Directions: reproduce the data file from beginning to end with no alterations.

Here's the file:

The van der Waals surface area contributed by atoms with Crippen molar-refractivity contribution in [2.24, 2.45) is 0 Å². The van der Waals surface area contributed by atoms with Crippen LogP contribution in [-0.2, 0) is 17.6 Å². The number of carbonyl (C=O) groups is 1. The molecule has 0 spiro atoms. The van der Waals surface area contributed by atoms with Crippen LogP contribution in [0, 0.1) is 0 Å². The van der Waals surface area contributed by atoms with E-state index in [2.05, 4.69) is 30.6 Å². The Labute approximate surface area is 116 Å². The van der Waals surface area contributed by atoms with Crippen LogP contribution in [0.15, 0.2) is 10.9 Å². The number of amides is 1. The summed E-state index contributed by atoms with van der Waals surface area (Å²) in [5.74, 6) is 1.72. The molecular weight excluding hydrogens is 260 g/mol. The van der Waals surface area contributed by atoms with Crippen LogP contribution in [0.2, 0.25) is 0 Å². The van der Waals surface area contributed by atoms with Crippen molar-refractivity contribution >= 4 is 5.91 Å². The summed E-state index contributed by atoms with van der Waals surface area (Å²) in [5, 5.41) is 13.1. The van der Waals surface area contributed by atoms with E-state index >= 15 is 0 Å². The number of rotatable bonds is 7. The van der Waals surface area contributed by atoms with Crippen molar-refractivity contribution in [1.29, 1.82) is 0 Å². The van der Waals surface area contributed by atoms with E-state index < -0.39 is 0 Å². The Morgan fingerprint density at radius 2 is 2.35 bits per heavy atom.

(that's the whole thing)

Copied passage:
The van der Waals surface area contributed by atoms with Crippen molar-refractivity contribution in [2.24, 2.45) is 0 Å². The van der Waals surface area contributed by atoms with Crippen LogP contribution in [-0.2, 0) is 17.6 Å². The number of carbonyl (C=O) groups is 1. The molecule has 0 spiro atoms. The van der Waals surface area contributed by atoms with Crippen LogP contribution in [0, 0.1) is 0 Å². The van der Waals surface area contributed by atoms with E-state index in [2.05, 4.69) is 30.6 Å². The Labute approximate surface area is 116 Å². The van der Waals surface area contributed by atoms with Crippen LogP contribution in [0.15, 0.2) is 10.9 Å². The number of amides is 1. The summed E-state index contributed by atoms with van der Waals surface area (Å²) in [5.74, 6) is 1.72. The molecular weight excluding hydrogens is 260 g/mol. The van der Waals surface area contributed by atoms with Crippen LogP contribution in [0.2, 0.25) is 0 Å². The van der Waals surface area contributed by atoms with Crippen molar-refractivity contribution >= 4 is 5.91 Å². The summed E-state index contributed by atoms with van der Waals surface area (Å²) in [5, 5.41) is 13.1. The van der Waals surface area contributed by atoms with E-state index >= 15 is 0 Å². The number of rotatable bonds is 7. The van der Waals surface area contributed by atoms with Crippen molar-refractivity contribution in [1.29, 1.82) is 0 Å². The van der Waals surface area contributed by atoms with E-state index < -0.39 is 0 Å². The Morgan fingerprint density at radius 2 is 2.35 bits per heavy atom.